If you could change your personality, would you want to be more outgoing or funnier? Atlantic staff writer Olga Khazan didn’t like her personality so she tried to do something about it. For three months, she embarked on new things: writing a gratitude journal, and taking improv and anger management classes.
“The feedback that I've gotten from people in my life is ‘you're always so anxious or you're always worried. You never want to go out,’” Khazan tells KCRW. “There came a point where I was thinking, ‘Do I want to be the person who's known for being a recluse and being withdrawn and worried and upset all the time? I wanted to change that.”
When Khazan set upon her journey, she took a free online test that measured extraversion, agreeableness, openness, neuroticism, and conscientiousness.
“Other than neuroticism, the other four [traits] are associated with wellbeing. So people tend to be happier and healthier when they're higher on those. And neuroticism you're supposed to be low on, but I'm unfortunately very high on,” Khazan tells KCRW.
She adds, “I scored really low on extraversion. And so those were the two that I was working hardest to improve on or change. And I also scored an average on agreeableness. And I was hoping to bump that up a little bit higher. I didn't want to be just in the middle. I wanted to be more agreeable than average.”
Although much of people’s personalities are shaped by genes, environment is a factor too, says Khazan.
She uses the example of an open-minded child who enjoys new experiences. “It's this feedback loop or virtuous circle where you have certain proclivities, so you seek out those environments, [and] that boosts that part of your personality. That happens in a lot of ways. Extroverts tend to meet a lot of people and make a lot of friends, and their friends make them happy. So they become even more extroverted. You do have a lot of wiggle room because you can put yourself into environments where your personality has a chance to change.”
Khazan says she’s learned that faking it is part of the change too, which she realized when doing improv. She grew to like the classes the more she attended them, and plans to continue in the future.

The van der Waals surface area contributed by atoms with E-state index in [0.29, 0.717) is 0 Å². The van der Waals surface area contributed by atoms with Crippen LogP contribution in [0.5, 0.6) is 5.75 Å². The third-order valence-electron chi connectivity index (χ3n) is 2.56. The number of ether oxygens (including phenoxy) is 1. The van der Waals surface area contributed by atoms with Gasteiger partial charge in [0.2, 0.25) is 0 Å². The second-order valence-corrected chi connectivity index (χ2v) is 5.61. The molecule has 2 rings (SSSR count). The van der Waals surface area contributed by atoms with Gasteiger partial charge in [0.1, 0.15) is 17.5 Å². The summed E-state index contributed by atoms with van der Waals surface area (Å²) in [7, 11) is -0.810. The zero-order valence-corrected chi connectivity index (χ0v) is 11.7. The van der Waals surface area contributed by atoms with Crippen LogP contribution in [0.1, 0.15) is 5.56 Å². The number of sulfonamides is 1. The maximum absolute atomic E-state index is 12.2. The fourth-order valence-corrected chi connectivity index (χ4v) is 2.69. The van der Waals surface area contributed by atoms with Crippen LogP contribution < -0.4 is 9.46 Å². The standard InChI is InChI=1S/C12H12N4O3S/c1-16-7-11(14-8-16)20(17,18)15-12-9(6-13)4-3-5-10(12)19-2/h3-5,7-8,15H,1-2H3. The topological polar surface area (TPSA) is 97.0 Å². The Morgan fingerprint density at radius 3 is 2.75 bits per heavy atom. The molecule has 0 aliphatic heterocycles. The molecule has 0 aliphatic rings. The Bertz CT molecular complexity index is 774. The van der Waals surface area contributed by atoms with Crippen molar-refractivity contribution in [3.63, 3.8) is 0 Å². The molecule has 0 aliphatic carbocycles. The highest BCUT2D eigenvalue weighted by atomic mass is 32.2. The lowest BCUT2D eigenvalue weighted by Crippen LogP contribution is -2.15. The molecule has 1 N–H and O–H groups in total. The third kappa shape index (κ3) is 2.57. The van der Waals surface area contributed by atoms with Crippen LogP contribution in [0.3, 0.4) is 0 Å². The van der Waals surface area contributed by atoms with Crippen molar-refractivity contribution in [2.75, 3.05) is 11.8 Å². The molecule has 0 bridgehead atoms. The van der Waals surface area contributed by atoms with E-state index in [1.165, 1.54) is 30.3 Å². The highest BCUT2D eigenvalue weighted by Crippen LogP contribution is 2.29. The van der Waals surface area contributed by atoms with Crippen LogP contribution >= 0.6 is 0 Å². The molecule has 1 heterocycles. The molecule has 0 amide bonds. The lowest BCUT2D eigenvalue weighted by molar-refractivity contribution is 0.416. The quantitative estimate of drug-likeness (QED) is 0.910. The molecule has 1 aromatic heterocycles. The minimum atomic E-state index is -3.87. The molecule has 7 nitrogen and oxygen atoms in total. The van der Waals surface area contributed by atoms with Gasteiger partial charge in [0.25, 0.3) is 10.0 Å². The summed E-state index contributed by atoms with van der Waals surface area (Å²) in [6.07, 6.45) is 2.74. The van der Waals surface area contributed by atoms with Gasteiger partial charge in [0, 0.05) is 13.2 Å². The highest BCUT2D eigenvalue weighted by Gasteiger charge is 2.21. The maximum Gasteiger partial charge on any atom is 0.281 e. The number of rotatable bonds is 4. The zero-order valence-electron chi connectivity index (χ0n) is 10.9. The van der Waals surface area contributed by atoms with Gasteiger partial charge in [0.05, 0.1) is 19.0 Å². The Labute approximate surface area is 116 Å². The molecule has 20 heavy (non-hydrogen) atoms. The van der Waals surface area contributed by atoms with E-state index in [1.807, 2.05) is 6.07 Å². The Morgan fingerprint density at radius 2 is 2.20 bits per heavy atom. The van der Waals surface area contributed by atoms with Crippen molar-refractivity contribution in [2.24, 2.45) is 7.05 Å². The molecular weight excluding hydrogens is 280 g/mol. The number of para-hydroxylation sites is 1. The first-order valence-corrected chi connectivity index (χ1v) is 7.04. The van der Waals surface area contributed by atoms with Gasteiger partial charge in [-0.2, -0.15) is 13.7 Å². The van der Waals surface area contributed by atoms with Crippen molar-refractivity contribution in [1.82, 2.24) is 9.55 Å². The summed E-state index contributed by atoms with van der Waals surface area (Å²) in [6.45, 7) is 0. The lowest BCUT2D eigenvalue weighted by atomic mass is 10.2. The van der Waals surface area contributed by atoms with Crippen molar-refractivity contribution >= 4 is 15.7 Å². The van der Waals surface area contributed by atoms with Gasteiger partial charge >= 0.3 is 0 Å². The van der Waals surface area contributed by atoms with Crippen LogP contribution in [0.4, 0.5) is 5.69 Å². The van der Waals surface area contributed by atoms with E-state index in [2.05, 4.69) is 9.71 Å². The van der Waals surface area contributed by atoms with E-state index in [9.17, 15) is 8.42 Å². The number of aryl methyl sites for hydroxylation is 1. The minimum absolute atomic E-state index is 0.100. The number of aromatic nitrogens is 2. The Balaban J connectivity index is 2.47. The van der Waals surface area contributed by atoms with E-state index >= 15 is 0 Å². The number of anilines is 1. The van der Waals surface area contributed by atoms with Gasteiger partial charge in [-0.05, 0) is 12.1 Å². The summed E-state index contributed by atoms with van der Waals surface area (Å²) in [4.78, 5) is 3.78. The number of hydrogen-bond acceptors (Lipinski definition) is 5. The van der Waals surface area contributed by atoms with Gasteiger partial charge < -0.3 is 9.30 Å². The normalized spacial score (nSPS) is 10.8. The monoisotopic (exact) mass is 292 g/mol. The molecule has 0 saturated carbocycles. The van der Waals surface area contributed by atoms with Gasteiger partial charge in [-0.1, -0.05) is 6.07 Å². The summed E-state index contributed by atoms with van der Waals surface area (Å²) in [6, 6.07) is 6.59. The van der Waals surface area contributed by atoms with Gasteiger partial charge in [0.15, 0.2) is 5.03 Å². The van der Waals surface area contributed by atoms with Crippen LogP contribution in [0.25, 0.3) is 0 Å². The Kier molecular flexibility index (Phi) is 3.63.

“I wrote that I wanted someone to knock me unconscious rather than do improv. … But the more I did it, the more I realized, ‘Hey, I actually really liked this. And it's actually really fun.’ It taps into a part of me that I didn't really realize was there and that didn't get a chance to flourish,” she explains. “Did I fake liking improv? I think so at the beginning. But now I'm not faking it anymore. And I still like it. And it's probably making me more extroverted still. So that's how it works with a lot of things.”
To reduce her neuroses, Khazan started journaling, meditation, and expressing gratitude.
“Meditating worked better than journaling. I really, really just find expressing gratitude so unnatural. It just felt so contrived. And when I didn't have to do it anymore, I was like, ‘Oh my God, thank God it's over.’ But I actually found a way to do [meditating] that I found really helpful.”
At the end of the experiment, Khazan took another assessment. She says her extroversion rose, her neuroticism dropped, but so did her agreeableness.
“It went from average to low. And I'm not sure why. I think maybe I became a little bit more cynical or maybe I pushed back against all the gratitude journaling … and became even more of a Grinch,” she says.
Although Khazan says she’s not sure if someone can change their entire personality, she thinks that with some concerted effort, it’s doable.
“I think it's worth trying. Do I think that everyone is going to be able to completely change their personality 180 degrees overnight with minimal effort? I am not so sure about that,” she says. “But if you want to make modest improvements, or just to get out of your shell a little bit … I think there's definitely ways to work on that and improve on those traits … without disrupting your life or completely becoming unrecognizable.”